Diggs-Miller highlighted the company’s efforts to improve customer service. She pointed out that former Entergy New Orleans CEO David Ellis left that post to become the first ever “chief customer officer” for Entergy Corp. She said the newly created division was already working to make improvements, including hiring more agents to staff the company’s call centers.
Entergy better prepared for a “load shed” event
Also on Monday, the company and council utility advisers discussed what went wrong during Mardi Gras 2021, when the company unnecessarily cut power to thousands of New Orleans residents.
The issue began with a winter storm, which caused energy demand to skyrocket throughout the region. That caused a relatively unordinary problem: there wasn’t enough electricity supply to meet all the demand.
That posed a potentially catastrophic outcome. When electric customers try to use more power than is available on the grid, it can cause widespread equipment failures that take a lot of time and money to repair. To avoid that, utilities are supposed to execute “load sheds,” where the company purposely disconnects customers from the grid to keep demand from exceeding the supply.
On the night of Mardi Gras 2021, the regional grid faced this exact problem. The regional grid operator — the Midcontinent Independent System Operator, or MISO — told its members, including Entergy New Orleans, to start shedding load to avoid the demand-supply imbalance.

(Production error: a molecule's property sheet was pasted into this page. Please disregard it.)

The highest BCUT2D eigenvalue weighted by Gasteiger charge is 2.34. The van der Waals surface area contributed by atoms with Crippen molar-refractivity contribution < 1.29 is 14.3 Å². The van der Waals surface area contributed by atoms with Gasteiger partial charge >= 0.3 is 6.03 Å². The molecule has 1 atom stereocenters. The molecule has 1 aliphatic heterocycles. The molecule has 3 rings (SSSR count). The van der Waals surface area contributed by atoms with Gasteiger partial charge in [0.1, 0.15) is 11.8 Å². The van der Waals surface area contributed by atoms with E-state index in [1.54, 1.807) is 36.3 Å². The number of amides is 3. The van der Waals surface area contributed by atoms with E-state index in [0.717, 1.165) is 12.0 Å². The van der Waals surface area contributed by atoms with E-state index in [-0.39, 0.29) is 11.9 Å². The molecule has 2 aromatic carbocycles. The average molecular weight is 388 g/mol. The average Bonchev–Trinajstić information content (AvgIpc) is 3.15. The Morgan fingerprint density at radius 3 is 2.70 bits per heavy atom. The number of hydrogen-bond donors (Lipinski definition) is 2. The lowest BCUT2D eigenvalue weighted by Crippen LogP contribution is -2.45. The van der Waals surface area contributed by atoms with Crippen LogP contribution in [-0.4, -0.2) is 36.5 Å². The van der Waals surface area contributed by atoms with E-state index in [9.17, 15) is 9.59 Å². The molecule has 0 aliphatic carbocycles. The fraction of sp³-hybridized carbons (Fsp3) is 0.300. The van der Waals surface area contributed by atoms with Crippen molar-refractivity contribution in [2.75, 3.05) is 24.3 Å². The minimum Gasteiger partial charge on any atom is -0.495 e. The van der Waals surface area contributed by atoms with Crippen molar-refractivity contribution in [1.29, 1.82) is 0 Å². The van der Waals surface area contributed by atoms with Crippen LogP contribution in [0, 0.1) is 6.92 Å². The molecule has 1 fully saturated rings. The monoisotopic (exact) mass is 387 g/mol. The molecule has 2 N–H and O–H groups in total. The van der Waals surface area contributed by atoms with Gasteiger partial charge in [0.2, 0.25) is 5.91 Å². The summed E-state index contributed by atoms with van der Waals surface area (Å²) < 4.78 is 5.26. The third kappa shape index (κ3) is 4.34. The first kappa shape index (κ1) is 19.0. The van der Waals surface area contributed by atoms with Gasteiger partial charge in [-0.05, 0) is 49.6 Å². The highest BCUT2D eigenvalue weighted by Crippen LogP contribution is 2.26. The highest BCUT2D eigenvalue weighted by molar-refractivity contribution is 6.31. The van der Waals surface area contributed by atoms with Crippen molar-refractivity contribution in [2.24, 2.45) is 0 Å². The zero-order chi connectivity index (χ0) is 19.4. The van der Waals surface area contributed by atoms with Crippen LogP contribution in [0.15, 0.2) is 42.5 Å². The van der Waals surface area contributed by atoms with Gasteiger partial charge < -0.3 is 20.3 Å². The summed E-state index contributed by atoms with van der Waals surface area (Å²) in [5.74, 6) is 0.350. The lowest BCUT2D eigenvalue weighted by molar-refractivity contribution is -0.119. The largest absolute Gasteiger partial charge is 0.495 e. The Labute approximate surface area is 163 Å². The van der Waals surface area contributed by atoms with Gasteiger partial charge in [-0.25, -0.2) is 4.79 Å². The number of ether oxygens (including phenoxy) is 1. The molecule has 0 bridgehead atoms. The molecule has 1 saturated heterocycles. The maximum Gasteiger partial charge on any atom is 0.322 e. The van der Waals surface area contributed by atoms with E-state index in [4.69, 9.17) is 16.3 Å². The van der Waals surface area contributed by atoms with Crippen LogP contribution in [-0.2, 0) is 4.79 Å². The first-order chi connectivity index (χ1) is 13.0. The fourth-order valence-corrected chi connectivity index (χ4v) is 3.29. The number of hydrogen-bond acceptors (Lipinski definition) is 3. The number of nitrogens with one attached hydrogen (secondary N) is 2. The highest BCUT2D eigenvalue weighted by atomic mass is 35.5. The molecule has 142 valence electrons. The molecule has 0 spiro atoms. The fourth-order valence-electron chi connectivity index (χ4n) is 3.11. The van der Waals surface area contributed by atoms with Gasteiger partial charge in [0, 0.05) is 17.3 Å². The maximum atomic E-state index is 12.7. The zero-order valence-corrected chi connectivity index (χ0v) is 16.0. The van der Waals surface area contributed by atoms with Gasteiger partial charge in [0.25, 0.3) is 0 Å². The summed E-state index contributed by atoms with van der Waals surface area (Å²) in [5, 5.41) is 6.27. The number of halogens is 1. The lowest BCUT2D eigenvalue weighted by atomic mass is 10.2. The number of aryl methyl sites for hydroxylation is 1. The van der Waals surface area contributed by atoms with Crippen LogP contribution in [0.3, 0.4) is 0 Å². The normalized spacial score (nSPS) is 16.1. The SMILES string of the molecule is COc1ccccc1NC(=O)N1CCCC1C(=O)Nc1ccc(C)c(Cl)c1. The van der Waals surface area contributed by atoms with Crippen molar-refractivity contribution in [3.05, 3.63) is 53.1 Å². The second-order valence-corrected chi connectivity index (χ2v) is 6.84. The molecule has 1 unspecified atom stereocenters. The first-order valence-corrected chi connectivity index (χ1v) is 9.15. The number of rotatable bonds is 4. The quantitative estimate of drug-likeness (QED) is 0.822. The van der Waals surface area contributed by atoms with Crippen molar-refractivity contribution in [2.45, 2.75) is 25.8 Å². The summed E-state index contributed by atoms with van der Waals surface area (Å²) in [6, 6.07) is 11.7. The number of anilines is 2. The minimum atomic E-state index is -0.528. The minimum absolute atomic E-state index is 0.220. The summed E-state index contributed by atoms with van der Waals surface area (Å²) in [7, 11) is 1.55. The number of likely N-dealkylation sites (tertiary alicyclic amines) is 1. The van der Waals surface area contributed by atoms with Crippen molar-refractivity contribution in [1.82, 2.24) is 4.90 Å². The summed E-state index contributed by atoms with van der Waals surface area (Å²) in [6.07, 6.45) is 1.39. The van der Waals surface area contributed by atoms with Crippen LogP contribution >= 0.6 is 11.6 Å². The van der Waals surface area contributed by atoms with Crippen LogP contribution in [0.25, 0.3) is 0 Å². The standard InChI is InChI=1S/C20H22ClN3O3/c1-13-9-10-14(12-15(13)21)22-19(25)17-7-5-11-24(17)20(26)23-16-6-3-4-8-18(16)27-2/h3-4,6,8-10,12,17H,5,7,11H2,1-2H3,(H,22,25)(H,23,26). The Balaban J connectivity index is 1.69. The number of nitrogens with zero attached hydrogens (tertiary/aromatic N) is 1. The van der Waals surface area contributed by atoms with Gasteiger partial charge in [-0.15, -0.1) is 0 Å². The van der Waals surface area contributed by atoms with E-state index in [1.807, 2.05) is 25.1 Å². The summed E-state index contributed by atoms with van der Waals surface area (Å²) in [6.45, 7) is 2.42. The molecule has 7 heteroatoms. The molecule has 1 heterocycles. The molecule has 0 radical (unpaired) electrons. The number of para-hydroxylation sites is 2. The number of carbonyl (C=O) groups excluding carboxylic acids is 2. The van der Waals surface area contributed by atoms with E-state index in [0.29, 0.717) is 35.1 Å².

Entergy New Orleans was specifically instructed to shed 26 megawatts of demand. Instead, it accidentally shed four times that amount. The company ended up cutting power to 25,000 customers, 18,000 more than necessary, according to the council’s utility advisors.
The company also had several communications failures surrounding the event, the council’s utility consultants said on Monday. To start, the company failed to inform any of those customers in a timely fashion that their power was going out, why it was being shut off or when they could expect to get power back.
“This becomes a serious event because, as the council well knows, when you’re dealing with vulnerable customers, the elderly or people on medical apparatus, not to have forewarning of an event like this can have really serious, unacceptable consequences,” Clint Vince, one of the council’s utility consultants, said on Monday.
Councilwoman Helena Moreno noted that with the lack of customer communications, it fell to council members to release whatever partial information they had on social media.
Moreno noted that another problem with the load shed was that Entergy shut off power to a key Sewerage and Water Board facility.
“Neither had been talking to each other,” Moreno said. “I had to make the connection to bring the two together.”